Vvlva - these are five young men from Aschaffenburg, who have dedicated themselves to the 60's/70's retrorock and now after the 2018's "Path Of Virtue" with "Silhouettes" present the second album. Vvlva not only confirms the quality of the debut, but also enhances it. Eclipsed spoke with singer Tobias Ritter.
eclipsed: Already after the first album there was an interview with eclipsed. Now also after the second album. Great odds, huh?
Tobias Ritter: Of course, it's a big deal for us!
eclipsed: Now so shortly after the release of the new album: Can you say what you think about "Silhouettes"?
Ritter: We are all incredibly happy that the disc is now seeing the light of day. In contrast to "Path Of Virtue" the record was made with more time and peace, because we knew about what to expect during the recording and production process. We are very satisfied with the result, because the songs don't differ too much from the live sound.
eclipsed: The album says "All music written and arranged by Vvlva". Does that mean that all of you are developing the songs together in the rehearsal room? Or does someone with many ideas come from the quiet chamber and then everyone is working on it?
Ritter: This happens sometimes like this, sometimes like this. It is usually a basic idea to which everyone contributes something and in the end we don't even know anymore what came from whom. That's not important to us either. Being creative and writing songs is as beautiful for us as performing.
eclipsed: Your website says "Finest Organ Driven Heavy/Psych Rock". And of course there is a lot of Hammond organ on the new album. Do you deliberately give this instrument so much leeway? Or is this happening unconsciously? What is the charm of the Hammond organ for you?
Ritter: We simply want to give the organ exactly the same status as the guitar. It should not be merely an accompanying instrument. Chrissi [note: Keyboarder Chris Karl] does his job damn well and his way of playing doesn't only hit the mark with us, as the audience reactions at the concerts show.
eclipsed: The song "Gomorrha" is also sung in German. Also on the first album there was a song in German. How come you guys ever write a text in German?
Ritter: At the moment there is so much more idiotic, German uniform mush on the radio, which I absolutely can't understand. It's probably a defiant reaction on my part to write such a thing. Maybe we can reach someone who doesn't speak German and would like to hear another German song than "Engel" or "99 Luftballons".
eclipsed: Especially to "Gomorrha": You can interpret the lyrics in very different ways: biblically, or as German classicism or even brand new on all the populism in the political/social scene. What do you have in mind with the lyrics?
Ritter: A little bit of everything. The world is going crazy and every day brings a new bad news. You stand there and you can just shake your head. I was more interested in describing that feeling of helplessness.
eclipsed: How did you get such an authentic 60's/70's retro sound?
Ritter: So "Garage" like the first album "Silhouettes" doesn't come along anymore. But the sound is still far away from polished high-gloss rock - we just can't do much with it. It just doesn't generate heat when nothing crackles. The old instruments and microphones as well as the mix do the rest.
eclipsed: What is the further development compared to the previous album?
Ritter: The change of drummer has already changed a lot. The songs just come along in a different dynamic and everything has more pressure. I think we've just gotten on with the game. When it comes to songwriting, we have set ourselves no limits and each song has its own characteristics. We gave free rein to our creativity and packed a bunch of ideas into the songs. Nevertheless the songs are catchy and don't seem too overloaded - we are very proud of that.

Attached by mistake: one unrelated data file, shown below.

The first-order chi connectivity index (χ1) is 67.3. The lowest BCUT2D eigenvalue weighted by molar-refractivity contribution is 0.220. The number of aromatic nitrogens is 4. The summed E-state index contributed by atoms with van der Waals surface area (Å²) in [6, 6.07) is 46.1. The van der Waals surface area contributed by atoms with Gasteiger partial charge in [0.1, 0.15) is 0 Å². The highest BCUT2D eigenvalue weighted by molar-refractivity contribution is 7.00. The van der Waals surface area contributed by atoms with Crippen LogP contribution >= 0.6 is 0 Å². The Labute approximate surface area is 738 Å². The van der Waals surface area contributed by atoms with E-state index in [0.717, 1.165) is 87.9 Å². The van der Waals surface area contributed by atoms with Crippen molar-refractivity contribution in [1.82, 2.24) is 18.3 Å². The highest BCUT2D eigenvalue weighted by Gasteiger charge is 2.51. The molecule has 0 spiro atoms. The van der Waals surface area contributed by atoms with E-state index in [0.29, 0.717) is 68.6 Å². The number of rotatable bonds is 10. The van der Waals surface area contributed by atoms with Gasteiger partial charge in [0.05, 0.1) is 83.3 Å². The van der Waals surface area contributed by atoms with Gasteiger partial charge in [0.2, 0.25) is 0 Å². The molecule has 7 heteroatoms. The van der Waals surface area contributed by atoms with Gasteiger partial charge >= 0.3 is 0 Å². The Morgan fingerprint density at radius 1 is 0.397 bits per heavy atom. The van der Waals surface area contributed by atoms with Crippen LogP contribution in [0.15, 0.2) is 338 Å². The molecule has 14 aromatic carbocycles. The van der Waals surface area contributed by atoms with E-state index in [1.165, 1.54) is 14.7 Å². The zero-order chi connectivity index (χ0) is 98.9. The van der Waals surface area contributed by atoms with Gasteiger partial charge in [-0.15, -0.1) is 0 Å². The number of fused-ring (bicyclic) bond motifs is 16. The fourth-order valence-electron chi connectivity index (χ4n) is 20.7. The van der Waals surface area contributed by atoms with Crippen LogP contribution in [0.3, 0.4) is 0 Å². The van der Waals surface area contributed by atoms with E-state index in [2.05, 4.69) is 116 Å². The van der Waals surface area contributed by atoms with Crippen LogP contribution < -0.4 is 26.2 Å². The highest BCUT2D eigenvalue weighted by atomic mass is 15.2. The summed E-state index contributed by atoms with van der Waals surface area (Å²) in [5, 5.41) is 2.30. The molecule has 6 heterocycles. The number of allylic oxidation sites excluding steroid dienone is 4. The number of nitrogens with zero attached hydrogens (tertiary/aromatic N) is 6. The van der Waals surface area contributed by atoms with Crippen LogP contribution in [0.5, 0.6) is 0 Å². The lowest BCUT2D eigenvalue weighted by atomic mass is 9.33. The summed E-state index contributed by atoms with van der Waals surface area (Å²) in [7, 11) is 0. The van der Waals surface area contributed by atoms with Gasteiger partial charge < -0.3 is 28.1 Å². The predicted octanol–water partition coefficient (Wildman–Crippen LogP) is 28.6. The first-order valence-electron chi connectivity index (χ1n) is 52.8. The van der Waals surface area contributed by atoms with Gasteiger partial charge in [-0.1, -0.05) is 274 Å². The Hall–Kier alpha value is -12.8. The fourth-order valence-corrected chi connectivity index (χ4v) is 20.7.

eclipsed: How does a young band get to dedicate itself to this retro sound at all?
Ritter: It is the music of our parents and therefore also of our childhood. I don't think anyone can deny that it's timeless music.
eclipsed: You're swimming on the Retrorock wave. How can you stand out between all those bands?
Ritter: Every other band asks itself this - referring to itself - secretly also ... to evaluate to what extent we succeed in this, I like to leave it to others.
eclipsed: You performed at the Herzberg Festival this year. How'd it go?
Ritter: The festival is really unique and that we could play there at such a time, in front of so many people, was really awesome. We were just a little too early on the site and let the Vibe infect us. By the time it finally started, some of us were a little bit buzzed. The feedback was still awesome and it doesn't seem to have bothered anyone that we beat each other up once or twice. We would be very happy about a next gig there!
eclipsed: You'll be on tour soon. Is the excitement and anticipation already rising?
Knight: Less excitement than anticipation! We are extremely hot and want to give everything in every city! No matter if in front of 5 or 500 guests, we always have fun on stage and I think you can tell that by the way.
An unusual singer-songwriter makes her amazing debut here. Samantha Crain is a Chocktaw Indian and comes from Shawnee/Oklahoma. However, she grew up with the music of Bob Dylan, Simon & Garfunkel and Creedence Clearwater Revival. And that's what you hear in their timeless music.
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eclipsed is a music magazine based in Aschaffenburg and has been on the German market since 2000. It is aimed at friends of sophisticated rock music who want to go on a new acoustic voyage of discovery month after month.
eclipsed deals in detail with the rock greats of the 60s and 70s in the areas of art rock, prog, psychedelic, blues, classic, hard rock and much more as well as with the current scene in these areas.